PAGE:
Designing the Movies: March Musicals!

by Revue Team

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Designing the Movies:
March Musicals!

Tickets Available at www.revuecinema.eventbrite.ca

Thursday March 2 at 6:45 - FUNNY FACE, followed by an on-stage talk all about the stylish and madcap fashion-industry musical. Think makeover movie tropes, Kay Thompson, Richard Avedon, Paris haute couture, and Audrey Hepburn’s career-long relationship with designer Hubert de Givenchy (special guest to be announced). Think pink!

Funny Face (1957)
Directed by Stanley Donen
Art directors George Davis and Hal Pereira
Costume design by Edith Head
Miss Hepburn’s Wardrobe by Hubert de Givenchy

Before The Devil Wears Prada, Audrey wore Givenchy. In this lively ensemble Fred Astaire is a veteran fashion photographer (based on Richard Avedon) who is disillusioned with the vapidity of his trade. On cue, he visits a dusty Greenwich Village shop and discovers unaffected and lovely bookworm Jo (Hepburn). She becomes a reluctant model for Quality magazine, jet-setting to Paris (or Paramount’s idea of Paris). This tale of the push-pull of the fashion industry and its superficial gloss is more affectionate than cutting (if this is satire, it’s extremely subtle) and for all the lavish haute couture, winsome Hepburn in Jo’s simple Beatnik uniform of turtleneck, slacks and loafers steals the picture.

Hosted by Globe & Mail columnist Nathalie Atkinson.

Film presentation: 2K DCP

 

Designing the Movies
March Musicals
Top Hat (1935)

Sunday March 5 at 4:00pm - The Fred Astaire and Ginger Rogers classic TOP HAT is introduced by series programmer Nathalie Atkinson with a short talk (with slides!) on the legendary set designs of RKO art directors Van Nest Polglase and Carroll Clark, architects of modern cinematic dreamscapes.

Top Hat (1935)
Directed by Mark Sandrich 
Art directors Van Nest Polglase and Carroll Clark
Costume design by Bernard Newman

It would be enough to have Irving Berlin’s lyrics and music, Max Steiner’s orchestra and Hermes Pan’s Oscar-nominated choreography on the titular number, the energetic “Piccolino” and the tender, unforgettable “Check to Cheek.” But Top Hat isn’t just the most famous and widely beloved of Fred and Ginger’s several cinematic outings, known for its gliding dances, cockamamie mistaken-identity plot or incredible score or even the usual suspects in comedic supporting roles. It’s also the Art Deco pinnacle of RKO studio’s ‘big white sets,’ wherein art directors Van Nest Polglase and Carroll Clark craft an unforgettably elaborate Venetian fantasia.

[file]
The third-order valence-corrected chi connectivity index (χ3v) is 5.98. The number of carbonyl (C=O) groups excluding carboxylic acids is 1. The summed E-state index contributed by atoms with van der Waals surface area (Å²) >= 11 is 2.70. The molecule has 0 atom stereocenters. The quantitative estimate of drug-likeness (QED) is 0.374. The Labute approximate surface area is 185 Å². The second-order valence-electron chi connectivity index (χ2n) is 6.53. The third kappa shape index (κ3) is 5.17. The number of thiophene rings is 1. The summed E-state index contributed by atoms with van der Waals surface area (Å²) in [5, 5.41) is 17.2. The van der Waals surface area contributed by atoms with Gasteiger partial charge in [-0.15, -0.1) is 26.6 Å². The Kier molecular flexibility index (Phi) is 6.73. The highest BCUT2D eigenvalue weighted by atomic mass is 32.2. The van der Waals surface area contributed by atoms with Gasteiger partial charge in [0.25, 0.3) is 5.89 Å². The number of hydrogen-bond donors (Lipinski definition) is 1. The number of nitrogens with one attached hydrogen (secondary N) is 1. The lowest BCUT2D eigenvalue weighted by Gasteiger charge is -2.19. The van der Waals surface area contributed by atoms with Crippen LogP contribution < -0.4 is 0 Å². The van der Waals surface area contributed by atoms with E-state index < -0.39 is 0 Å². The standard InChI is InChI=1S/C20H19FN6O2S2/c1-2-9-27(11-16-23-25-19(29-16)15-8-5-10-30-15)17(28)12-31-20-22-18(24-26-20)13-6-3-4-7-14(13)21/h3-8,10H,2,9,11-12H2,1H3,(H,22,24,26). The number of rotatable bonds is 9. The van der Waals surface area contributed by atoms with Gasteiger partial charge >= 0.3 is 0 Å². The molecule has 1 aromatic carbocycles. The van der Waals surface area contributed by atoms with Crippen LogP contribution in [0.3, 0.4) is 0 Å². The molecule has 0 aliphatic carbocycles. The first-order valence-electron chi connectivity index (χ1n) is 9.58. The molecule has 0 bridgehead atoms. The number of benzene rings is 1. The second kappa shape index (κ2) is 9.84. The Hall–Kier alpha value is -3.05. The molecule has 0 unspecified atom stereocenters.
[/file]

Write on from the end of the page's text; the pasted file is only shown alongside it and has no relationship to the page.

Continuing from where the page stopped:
Film presentation: 16mm print

Designing the Movies
March Musicals
The Gay Divorcee (1934)

Thursday March 9 at 6:45 - THE GAY DIVORCEE, after which series curator Nathalie Atkinson and guest Jonathan Hagey (of Toronto boutique Kingpin’s Hideaway) will discuss Fred Astaire, his influence on American menswear, and dancing in top hat and tails. Hagey is a specialist in historic and estate men's clothing, accessories and antiques and regularly supplies film and television productions.

The Gay Divorcee (1934)
Directed by Mark Sandrich
Art directors Van Nest Polglase and Carroll Clark
Costume designer Walter Plunkett

The first starring vehicle for them as a pair of romantic leads Fred Astaire and Ginger Rogers, who would go on to make nine more films together. The plot is a variation of the screwball-mistaken identity theme: to obtain a divorce from her absentee spouse, an American woman travels to England, where she meets a dashing performer (naturally). Complications - and ballroom dancing - ensues. In addition to nominations in the production design categories, this early Fred and Ginger classic won the Academy Award for Best Song (“The Continental”). With a young Betty Grable in a small role, The Gay Divorcée also co-stars the best of RKO’s indelible, indispensable stock company players he two Erics - Erik Rhodes and Eric Blore - Alice Brady and Edward Everett Horton.

Film presentation: 16mm print